In the meantime, I sent the word out to everyone I knew that I would be walking across the country for global nuclear disarmament.  I needed to raise $3,235 in personal sponsorships.  I naively thought that my family and friends would all agree with my views and support the cause in spirit if not in sponsorship donations, and most did.  I was surprised, though, when a couple of family members sent notes, albeit beautifully written, saying that while they supported me, they could not support the cause.  It seemed incredible to me that people I knew personally, even members of my own extended family, wanted to keep the nuclear arms race going, but I didn’t have time to discuss the issue with them, and I wasn’t inclined to change their minds for fear of alienating them.  My immediate family responded with wholehearted support, some padded with a note of concern for my safety or skepticism about the viability of the plan, but all with a common theme: Go forward—but keep your eyes open.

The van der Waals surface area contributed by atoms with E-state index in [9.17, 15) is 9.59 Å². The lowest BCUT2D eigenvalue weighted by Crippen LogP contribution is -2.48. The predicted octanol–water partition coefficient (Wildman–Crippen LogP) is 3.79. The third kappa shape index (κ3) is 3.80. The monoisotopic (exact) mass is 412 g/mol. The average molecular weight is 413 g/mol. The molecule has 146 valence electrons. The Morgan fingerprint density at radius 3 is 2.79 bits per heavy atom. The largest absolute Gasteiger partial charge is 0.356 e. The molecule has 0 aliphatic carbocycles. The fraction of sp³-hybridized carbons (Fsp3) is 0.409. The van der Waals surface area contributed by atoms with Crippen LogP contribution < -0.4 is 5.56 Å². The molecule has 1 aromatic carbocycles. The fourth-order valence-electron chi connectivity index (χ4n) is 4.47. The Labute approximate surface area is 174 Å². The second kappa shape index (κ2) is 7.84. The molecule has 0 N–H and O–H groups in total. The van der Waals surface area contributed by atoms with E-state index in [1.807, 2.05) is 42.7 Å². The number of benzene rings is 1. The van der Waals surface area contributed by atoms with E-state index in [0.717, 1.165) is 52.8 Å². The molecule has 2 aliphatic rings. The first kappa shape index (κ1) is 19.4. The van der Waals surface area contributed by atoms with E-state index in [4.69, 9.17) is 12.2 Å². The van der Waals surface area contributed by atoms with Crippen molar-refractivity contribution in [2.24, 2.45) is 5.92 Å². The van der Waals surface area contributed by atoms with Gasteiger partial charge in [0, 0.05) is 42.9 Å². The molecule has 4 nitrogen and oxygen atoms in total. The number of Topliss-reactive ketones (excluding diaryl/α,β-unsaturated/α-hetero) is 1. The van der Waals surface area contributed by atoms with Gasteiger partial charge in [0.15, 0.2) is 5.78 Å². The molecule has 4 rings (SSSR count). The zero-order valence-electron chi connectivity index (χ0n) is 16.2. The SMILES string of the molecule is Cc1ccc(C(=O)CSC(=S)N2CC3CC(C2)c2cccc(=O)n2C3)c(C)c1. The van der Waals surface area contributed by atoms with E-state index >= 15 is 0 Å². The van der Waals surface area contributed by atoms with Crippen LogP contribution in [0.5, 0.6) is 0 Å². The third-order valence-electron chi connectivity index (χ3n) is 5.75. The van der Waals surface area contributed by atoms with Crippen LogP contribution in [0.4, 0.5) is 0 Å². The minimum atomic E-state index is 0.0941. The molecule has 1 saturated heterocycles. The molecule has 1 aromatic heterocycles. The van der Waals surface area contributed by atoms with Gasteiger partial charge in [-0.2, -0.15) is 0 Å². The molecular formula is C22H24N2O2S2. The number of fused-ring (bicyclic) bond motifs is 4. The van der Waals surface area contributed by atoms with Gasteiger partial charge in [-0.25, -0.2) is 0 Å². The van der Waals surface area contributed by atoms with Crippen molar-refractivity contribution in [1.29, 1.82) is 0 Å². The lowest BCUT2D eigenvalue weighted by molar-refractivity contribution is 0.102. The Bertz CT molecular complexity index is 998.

My sister Cassie kicked into gear.  Unlike me, Cassie was, by nature, a community organizer.  She kept the social scene percolating.  She brought people together and galvanized them, sometimes just toward having a good time, but more often toward personal and political change.  When I told her of my plan to join the PRO-Peace March, she promised to give me her full support and suggested a fund raising idea: “I’m going to raise $100 from ten people,” she said, “and $10 from a hundred people.”  Over the weeks that followed, Cassie sent out letters to everyone she knew and ultimately catapulted me within striking distance of my goal.  Because nearly everyone we knew within a few degrees of separation was on Cassie’s list, we further agreed that I would send newsletters from the march, and she would mail them to everyone on the list.